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Best Practices for Designing a USGS L&D Product When “Training” is Needed

When using the “Action Mapping” technique to design and develop a Learning and Development (L&D) product, we (subject-matter experts [SME] and Distance Learning [DL] Team) focus on:

  • “Actions” instead of “learning objectives”
  • “Behavior change” instead of “learning”
  • “Rigorous evaluation” of the L&D product instead of “Testing the student”

We need to create real-world practice activities and then present optional information as needed.  Cathy’s graphic illustrates this best.

This is a profound difference in the way we have designed and developed USGS L&D products in the past, but it is a timely and much-needed change!  We need to design experiences, not information and the DL Team can assist with this.


Ideas for a Great L&D Product

  • Use branching or mini-scenarios:  These are great for when the learner needs to make real-world decisions and seeing the consequences as they go through the scenario. 
    • Branching scenarios contain multiple decision points (questions).  See Cathy Moore’s example of a branching scenario.
    • Mini-scenarios have one scene.  They have just one question. Feedback is immediate and the learner sees the real-word consequence depending on how they answered the question.  You can string mini-scenarios together to make a story.
    • The DL Team has the software to develop scenarios based on the SME’s input and materials.
  • Short demonstration videos are great for learning field instrumentation.
  • Screen-recording software, such as Camtasia© or Captivate©, is great for showing a learner how to use a software program.  These tools record the screen and add annotation to walk the learner through using the software.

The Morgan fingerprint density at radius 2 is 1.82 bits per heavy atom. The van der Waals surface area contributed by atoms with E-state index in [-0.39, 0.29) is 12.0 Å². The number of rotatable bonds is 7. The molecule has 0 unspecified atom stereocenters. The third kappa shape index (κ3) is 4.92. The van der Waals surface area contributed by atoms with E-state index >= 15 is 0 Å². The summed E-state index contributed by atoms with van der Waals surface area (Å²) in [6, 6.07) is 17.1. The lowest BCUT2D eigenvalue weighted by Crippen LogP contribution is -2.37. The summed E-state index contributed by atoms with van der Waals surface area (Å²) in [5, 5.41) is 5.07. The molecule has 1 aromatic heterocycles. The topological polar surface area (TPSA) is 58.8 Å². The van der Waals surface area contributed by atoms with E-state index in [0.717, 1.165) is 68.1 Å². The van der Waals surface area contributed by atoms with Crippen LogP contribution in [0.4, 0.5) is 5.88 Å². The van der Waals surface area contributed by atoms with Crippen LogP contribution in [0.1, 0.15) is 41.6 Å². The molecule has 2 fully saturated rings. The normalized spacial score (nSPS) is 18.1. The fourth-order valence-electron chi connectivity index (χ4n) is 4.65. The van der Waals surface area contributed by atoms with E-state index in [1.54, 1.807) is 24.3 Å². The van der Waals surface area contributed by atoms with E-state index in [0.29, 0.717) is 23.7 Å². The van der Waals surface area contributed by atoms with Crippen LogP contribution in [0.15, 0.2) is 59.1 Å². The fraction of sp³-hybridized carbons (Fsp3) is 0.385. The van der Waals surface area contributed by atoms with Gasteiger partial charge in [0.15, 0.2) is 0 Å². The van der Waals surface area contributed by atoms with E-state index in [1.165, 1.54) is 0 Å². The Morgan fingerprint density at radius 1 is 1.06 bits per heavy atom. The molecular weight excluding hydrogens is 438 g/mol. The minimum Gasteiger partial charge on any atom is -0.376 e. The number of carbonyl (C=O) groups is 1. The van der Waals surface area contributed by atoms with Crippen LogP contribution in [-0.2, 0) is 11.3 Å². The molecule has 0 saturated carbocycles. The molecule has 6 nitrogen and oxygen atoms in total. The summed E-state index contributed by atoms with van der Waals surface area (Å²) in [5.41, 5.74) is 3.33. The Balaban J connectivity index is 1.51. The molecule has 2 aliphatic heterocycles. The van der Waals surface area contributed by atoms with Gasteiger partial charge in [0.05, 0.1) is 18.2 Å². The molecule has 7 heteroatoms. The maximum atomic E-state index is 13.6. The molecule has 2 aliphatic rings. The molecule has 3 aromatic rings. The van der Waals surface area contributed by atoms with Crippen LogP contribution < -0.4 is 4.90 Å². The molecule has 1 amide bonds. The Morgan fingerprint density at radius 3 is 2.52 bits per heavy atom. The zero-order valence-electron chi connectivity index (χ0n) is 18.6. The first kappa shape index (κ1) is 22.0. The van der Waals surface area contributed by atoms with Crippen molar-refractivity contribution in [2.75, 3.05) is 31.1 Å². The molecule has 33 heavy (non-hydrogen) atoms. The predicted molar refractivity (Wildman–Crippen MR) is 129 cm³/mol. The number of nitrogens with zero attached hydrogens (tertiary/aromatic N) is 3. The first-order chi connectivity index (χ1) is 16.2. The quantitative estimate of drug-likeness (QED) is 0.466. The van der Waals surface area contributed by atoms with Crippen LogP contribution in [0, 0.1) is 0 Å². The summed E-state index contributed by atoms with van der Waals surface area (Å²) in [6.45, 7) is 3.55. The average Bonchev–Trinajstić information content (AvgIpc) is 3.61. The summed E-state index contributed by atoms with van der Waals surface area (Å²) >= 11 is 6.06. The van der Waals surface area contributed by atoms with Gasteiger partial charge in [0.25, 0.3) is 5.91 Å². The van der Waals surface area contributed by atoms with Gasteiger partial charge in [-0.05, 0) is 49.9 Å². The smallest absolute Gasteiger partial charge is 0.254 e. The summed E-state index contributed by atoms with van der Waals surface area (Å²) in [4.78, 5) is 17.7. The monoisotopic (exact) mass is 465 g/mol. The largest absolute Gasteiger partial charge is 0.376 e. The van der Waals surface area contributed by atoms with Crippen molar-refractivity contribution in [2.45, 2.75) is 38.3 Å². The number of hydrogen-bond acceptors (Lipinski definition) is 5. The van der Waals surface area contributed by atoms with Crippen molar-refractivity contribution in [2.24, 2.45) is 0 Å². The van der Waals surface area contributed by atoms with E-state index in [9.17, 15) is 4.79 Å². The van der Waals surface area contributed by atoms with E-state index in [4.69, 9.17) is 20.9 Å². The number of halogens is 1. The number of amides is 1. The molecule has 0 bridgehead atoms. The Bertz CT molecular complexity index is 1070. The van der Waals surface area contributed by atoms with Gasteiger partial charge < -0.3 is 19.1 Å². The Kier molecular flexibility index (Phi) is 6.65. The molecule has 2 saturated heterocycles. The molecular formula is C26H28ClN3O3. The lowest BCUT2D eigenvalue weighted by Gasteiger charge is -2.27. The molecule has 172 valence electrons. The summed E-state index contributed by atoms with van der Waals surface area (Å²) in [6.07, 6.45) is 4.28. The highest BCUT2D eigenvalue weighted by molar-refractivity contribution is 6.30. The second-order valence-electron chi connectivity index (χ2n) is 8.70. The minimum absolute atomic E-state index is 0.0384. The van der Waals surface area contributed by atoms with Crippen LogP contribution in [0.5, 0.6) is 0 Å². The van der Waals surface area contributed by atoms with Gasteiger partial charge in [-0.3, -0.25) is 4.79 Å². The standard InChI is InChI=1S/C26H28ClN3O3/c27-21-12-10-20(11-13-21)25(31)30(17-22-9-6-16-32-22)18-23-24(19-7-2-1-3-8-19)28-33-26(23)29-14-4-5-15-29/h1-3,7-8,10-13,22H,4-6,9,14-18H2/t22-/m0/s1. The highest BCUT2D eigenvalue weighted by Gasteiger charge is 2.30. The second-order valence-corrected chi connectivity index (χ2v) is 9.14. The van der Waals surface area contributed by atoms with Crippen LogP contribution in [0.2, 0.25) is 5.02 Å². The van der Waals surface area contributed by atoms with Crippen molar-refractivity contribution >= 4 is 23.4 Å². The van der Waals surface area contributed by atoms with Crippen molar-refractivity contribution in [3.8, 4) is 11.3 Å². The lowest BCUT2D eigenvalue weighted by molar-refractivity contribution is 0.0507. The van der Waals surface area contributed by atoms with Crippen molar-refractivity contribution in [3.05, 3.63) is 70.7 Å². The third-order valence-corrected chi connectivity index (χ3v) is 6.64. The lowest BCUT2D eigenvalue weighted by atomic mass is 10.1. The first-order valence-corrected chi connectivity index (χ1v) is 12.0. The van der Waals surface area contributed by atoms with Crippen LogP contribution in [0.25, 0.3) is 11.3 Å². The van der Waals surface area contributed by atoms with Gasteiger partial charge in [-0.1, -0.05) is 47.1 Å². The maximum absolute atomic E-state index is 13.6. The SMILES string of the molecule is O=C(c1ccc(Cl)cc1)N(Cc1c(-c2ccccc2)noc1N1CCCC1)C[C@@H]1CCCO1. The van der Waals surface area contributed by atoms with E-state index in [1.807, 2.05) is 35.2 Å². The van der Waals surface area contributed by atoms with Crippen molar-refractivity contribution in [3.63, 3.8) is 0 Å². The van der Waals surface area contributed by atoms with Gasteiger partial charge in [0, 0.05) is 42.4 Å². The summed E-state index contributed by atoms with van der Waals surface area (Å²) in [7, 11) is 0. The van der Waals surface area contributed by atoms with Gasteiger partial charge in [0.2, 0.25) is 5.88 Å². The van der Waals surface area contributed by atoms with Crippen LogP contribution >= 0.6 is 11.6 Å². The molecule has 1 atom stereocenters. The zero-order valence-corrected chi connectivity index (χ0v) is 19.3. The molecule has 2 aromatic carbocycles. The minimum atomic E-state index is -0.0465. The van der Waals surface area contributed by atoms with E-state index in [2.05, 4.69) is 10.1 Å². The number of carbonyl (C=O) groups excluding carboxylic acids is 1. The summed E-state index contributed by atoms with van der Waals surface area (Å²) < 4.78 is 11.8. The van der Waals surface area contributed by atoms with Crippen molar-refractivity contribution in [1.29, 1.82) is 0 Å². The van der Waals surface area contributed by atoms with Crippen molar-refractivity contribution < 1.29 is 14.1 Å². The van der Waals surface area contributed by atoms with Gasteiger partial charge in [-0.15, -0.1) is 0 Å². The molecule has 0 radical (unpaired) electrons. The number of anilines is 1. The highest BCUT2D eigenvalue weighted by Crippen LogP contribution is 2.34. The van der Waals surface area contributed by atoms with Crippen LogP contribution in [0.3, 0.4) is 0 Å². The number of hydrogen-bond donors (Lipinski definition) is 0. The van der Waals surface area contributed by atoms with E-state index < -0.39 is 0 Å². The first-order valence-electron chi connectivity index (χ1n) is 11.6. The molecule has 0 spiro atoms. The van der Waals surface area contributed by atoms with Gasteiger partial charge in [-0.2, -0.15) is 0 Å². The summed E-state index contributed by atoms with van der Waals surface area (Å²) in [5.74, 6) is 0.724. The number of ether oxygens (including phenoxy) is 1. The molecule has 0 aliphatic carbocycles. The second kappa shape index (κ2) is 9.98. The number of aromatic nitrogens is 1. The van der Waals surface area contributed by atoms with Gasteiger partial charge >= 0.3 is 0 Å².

• Job Aids
    • Job Aids can include:
      • Step-by-Step process--Presents information in sequence
      • Forms and Worksheets are like the step-by-step process, but they require user participation.  These are very handy when the learner must perform calculations.
      • Checklists--Items are presented in a logical sequence but are not necessary followed in that order.
      • Decision Tables--Allow the user to make decisions and complete tasks based on a set of conditions.
      • Flowcharts--Questions in a flowchart can be answered by a “yes” or “no.”  The user follows the flowchart until enough questions have been answered for an accurate decision to be made.
      • Reference sources--Primarily provide information required for completing a task.
  • Use a combination of stand-alone e-Learning modules and face-to-face (Classroom or webinar) instruction for a blended-learning product.
  • Tips for Webinars or Virtual Training
  • Let the DL Team help you in creating mobile learning L&D products.  For example—Demonstration videos on doing Indirect Measurements.  The learner can view the demo they want to see while they are in the field doing the measurement.

The DL Team looks forward to working with you creating an interactive, accessible and informative L&D product!  Contact us at email alias:


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